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ECG Quiz Answer: Dizziness in a Cardiac Rehabilitation Patient

John D. Cantwell, MD; Linda Shrake, RN; Paul M. Murray, MD

THE PHYSICIAN AND SPORTSMEDICINE - VOL 25 - NO. 2 - FEBRUARY 97


Diagnosis

Return to case presentation.

[FIGURE 2]The patient's ECG shows prolongation of the QT interval and short runs of ventricular tachycardia, together known as torsades de pointes (the dance or twisting of the points) (1) (figure 2). This condition was almost certainly triggered by the sotalol and is a risk whenever using antiarrhythmic drugs, especially class IA and IC agents and some class III drugs such as sotalol.(2)

In torsades de pointes, the QRS complexes vary in amplitude and appear to twist around the isoelectric line. In the absence of QT interval prolongation, this twisting pattern is better classified as polymorphic ventricular tachycardia.

The sotalol was replaced by lidocaine hydrochloride, 75 mg given intravenously followed by a maintenance infusion of 2 mg/min. Class IB drugs like lidocaine shorten the QT interval and stabilize myocardial cell membranes. Magnesium sulfate, 2 g intravenously over 2 minutes, was also given to reverse mild hypomagnesemia. Pindolol, an oral beta blocker, was continued because of the patient's history of rapid ventricular response during atrial fibrillation. Temporary ventricular pacing, and other measures such as isoproterenol injections, were available, but not needed.

[FIGURE 3]Within 24 hours, the patient's ECG was stable (figure 3). Atrial fibrillation again developed within the next 48 hours, and she was eventually treated with propafenone hydrochloride, 150 mg every 8 hours. Propafenone was not effective, and she has since been given metoprolol, digoxin, and warfarin. She has subsequently experienced episodes of atrial fibrillation but has been able to continue her exercise program.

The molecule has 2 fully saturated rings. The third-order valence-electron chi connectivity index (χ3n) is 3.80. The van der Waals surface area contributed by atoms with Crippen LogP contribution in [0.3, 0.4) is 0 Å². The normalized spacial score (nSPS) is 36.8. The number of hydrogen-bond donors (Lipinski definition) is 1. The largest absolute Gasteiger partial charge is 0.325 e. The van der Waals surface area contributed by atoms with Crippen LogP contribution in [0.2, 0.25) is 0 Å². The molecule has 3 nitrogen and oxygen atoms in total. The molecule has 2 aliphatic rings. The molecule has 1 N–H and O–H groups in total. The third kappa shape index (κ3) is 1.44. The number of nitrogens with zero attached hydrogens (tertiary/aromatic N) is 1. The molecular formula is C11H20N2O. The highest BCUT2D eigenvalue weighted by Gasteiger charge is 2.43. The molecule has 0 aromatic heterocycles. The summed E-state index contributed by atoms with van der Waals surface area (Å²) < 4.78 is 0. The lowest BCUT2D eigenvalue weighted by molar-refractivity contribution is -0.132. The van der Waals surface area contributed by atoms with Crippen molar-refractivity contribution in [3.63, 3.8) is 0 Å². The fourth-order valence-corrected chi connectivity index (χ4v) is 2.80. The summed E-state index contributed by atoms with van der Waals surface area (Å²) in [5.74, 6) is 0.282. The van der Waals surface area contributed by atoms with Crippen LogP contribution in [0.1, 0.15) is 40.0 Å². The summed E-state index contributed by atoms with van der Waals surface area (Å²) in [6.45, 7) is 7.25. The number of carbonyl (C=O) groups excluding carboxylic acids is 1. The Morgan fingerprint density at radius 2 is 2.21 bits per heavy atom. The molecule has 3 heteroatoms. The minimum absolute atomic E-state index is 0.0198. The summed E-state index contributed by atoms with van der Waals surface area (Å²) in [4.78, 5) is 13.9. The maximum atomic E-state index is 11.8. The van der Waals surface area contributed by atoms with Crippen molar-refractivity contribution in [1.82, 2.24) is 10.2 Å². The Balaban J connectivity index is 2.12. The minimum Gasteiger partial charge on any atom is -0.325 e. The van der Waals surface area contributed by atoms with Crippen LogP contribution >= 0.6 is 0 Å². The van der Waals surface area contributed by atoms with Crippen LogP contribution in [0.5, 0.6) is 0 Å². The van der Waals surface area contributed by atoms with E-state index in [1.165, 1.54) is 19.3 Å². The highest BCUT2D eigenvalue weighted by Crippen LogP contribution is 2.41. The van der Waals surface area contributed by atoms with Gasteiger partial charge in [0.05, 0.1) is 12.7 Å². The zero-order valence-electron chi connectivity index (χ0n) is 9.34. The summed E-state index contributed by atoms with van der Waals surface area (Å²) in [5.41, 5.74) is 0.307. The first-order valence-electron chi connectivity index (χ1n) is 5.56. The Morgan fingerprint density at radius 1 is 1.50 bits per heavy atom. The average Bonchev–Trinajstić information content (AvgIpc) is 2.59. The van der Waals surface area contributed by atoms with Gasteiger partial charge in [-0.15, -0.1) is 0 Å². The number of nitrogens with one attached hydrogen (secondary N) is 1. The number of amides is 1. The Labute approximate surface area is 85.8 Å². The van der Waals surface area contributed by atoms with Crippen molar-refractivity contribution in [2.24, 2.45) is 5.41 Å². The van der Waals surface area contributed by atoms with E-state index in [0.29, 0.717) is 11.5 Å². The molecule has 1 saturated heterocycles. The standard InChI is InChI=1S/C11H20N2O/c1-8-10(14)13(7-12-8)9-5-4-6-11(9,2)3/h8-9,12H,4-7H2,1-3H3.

Discussion

Many antiarrhythmic agents carry about a 10% proarrhythmic risk. When using these drugs, ECG monitoring for ventricular ectopy or QT interval prolongation is advisable initially and when increasing the dose. Patients should be warned that they need to be taken promptly to the emergency room if they develop new dizziness, lightheadedness, or palpitations. Monitoring of serum electrolytes, especially potassium and magnesium, is also warranted.

Torsades de pointes can also occur when certain antihistamines (such as astemizole) are taken with erythromycin-like drugs or with oral antifungal agents. Phenothiazines, tricyclic and tetracyclic antidepressants, liquid protein diets, and conditions involving hypokalemia and hypomagnesemia have also been implicated.

References

  1. Ben-David J, Zipes DP: Torsades de pointes and proarrhythmia. Lancet 1993;341(8860):1578-1582
  2. MacNeil DJ, Davies RO, Deitchman D: Clinical safety profile of sotalol in the treatment of arrhythmias. Am J Cardiol 1993;72(4):44A-50A

Dr Cantwell and Ms Shrake direct the cardiac rehabilitation program at Georgia Baptist Medical Center. Dr Cantwell is also a member of the editorial board of The Physician and Sportsmedicine. Dr Murray is a cardiologist in Tifton, Georgia. Address correspondence to John D. Cantwell, MD, 340 Boulevard NE, Suite 200, Box 413, Atlanta, GA 30312.


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